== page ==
So do not be ashamed of the testimony about our Lord or of me His prisoner. Rather, join with me in suffering for the gospel, by the power of God. — 2 Timothy 1:8
I get to lie right next to our baby girl every night. Sometimes we have to pull close, to loan each other courage to reach through the dark and find what we need. Rubbing her back in these small, slow circles feels like polishing down the day to the essence of grace. She reaches up her little hand. “Mama? Back? Back?” And as I rub her back, she rests her hand on my back. Her tiny palm slides back and forth across the small of my back — like grace given always comes back to find you, hold you. She feels like hushed holiness in the dark, and I don’t move.
She’d come terrified and heartbroken to us, ten thousand kilometers across the world, and her eyes were so wide, like if she looked hard enough, enlarged herself enough, she would find a safe place.
For months I’ve rocked and held and stayed closest, and she and I, we’ve bonded into a kind of courage. And now she rubs my back in the dark and I rub hers and I memorize this: safe places are your very own miracles that hand you comfort in one hand and courage in the other.
Her hand rests on me and mine on hers.
“Mama? Mama?” She pats my arm. And when I look up, she takes her hand and pulls up her shirt and runs her fingers up and down the raised purpling scar that splits her chest.
“Brave.” She says the word in the dark. She says it over and over again. She’s tracing her scar. “Brave. Brave.” I’ve always called the evidence of her open-heart surgery her brave scar… but she’s just calling it? Her brave. Yes, Brokenhearted — your scar is proof of your brave. And you don’t have to be ashamed of it, you don’t have to hide it, you don’t have to pretend it doesn’t exist. You can pull back your shirt any time and show me, a hundred times a day; you can take my hand and ask me to trace your brave. Because I have found this in all the dark: we are all called to be witnesses.
Trust me, life testifies that this is what it’s all about: we are all called to be witnesses.
I touch her scar and whisper it with her, witness it with her: Brave, Brave.
Never be ashamed, Brokenhearted, never be ashamed.
Shame dies when stories are told in safe places. Shame poisons hope — poisons the hope that things can change. That we can ever be changed, ever be accepted, ever be good enough.
You can trace those scars and let it feed your courage and feel no shame for the wars you’ve come through, no shame for any of your broken because — shame eats souls.
I believe it, and touching her scars, there’s C. S. Lewis: “Don’t you think the things people are most ashamed of are the things they can’t help?”1
Sometimes you can’t help where you’re broken, you can’t help how the story turned out, you can’t help how things fell apart and you got banged and busted up. And shame about the things you can’t help — helps you the least.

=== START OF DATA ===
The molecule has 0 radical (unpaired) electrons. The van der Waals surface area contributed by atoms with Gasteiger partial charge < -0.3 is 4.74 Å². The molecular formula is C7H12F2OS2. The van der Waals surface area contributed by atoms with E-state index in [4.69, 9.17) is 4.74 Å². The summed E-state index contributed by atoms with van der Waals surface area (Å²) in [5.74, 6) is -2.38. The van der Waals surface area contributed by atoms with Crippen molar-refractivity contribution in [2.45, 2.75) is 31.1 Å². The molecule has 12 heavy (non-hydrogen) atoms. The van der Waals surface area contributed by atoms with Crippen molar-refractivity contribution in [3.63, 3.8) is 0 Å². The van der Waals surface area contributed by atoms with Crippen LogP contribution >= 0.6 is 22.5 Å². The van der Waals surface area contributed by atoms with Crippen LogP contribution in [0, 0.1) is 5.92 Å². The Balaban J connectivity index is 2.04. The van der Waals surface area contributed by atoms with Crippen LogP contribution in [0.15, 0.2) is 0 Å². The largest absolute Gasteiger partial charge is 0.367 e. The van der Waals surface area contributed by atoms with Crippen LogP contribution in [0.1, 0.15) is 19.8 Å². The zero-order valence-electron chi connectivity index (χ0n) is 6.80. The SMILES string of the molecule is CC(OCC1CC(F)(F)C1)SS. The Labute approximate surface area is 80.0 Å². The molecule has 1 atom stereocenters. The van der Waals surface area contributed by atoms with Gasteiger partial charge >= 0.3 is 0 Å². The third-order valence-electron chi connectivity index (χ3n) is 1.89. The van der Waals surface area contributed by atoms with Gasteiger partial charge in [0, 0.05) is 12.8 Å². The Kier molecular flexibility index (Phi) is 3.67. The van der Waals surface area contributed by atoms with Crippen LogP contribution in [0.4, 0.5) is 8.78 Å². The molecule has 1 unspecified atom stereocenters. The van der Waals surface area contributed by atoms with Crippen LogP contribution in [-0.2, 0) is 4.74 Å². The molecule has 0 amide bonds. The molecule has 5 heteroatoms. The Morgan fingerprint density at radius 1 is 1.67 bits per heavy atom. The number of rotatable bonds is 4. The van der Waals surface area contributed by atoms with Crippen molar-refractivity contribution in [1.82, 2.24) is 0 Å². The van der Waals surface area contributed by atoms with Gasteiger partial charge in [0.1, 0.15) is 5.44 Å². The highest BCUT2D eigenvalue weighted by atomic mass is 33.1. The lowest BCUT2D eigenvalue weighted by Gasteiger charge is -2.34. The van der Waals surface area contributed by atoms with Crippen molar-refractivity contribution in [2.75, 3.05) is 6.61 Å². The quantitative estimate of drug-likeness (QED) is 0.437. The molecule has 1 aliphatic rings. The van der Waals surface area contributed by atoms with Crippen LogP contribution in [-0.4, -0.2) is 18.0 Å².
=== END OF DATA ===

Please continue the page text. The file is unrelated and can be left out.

I can trace the truth of it: Shame of scars can scar worse than the original scars. Shame of being broken can break us worse than being broken. And I wish it hadn’t taken me so long to know, but I’ve felt it in the marrow of my bones: we can live with the pain of brokenness, but what can slay us is the shame of brokenness. Maybe on the days we want out of our lives, it isn’t so much that we want to die from shame as hide from shame.
She pats her scar like it’s a kind of medal, a kind of memory. Shame gets unspeakable power only if it’s unspeakable. “Brave.” She says it again. And I nod, kiss her forehead. “Yeah — crazy brave, girl.” I want to write it right into her scars: You know what? Your scars are proof that you’re a kind of bulletproof.
Proof that He’ll carry you through anything, get you through everything, so you can be stopped by nothing. Scars are proof that you can now weather any storm because Jesus didn’t just calm one storm but all storms, and these scars are proof that you’re a kind of bulletproof because living through the hardest battles proves you can live through any battle.
Your scars — the worst nightmares that you survive — prove you’re a kind of Kevlar.
“Hug? Hug?” she whispers. Then flings both arms of hers around my neck, her chest scar pressing up against me — her brave touching me. We loan each other the courage of scars, the bravery to be.
I pull her in closer, and brave can feel like a thousand things. Scars may come, but shame never has to.
I can feel it, right next to me, her brave breaking into a flame igniting the night.
- Where have you experienced shame? Where have you been ashamed of soul scars, and how is being ashamed of those emotional scars proving to be even more deeply scarring?
- How might emotional scars from your past actually be telling a different story, a story of proof — that you’re now a kind of bulletproof? How might your scars be lending you abundant courage?
1.C. S. Lewis, Till We Have Faces: A Myth Retold (New York: Harcourt, Brace, 1956), 111.
Excerpted with permission from The Way of Abundance by Ann Voskamp, copyright Ann Morton Voskamp.
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Come share your answers to the Reflection questions above. No shame. What you’ve endured, what has scarred you has only proved your bravery. We want to hear your story! ~ Devotionals Daily
The Way of Abundance
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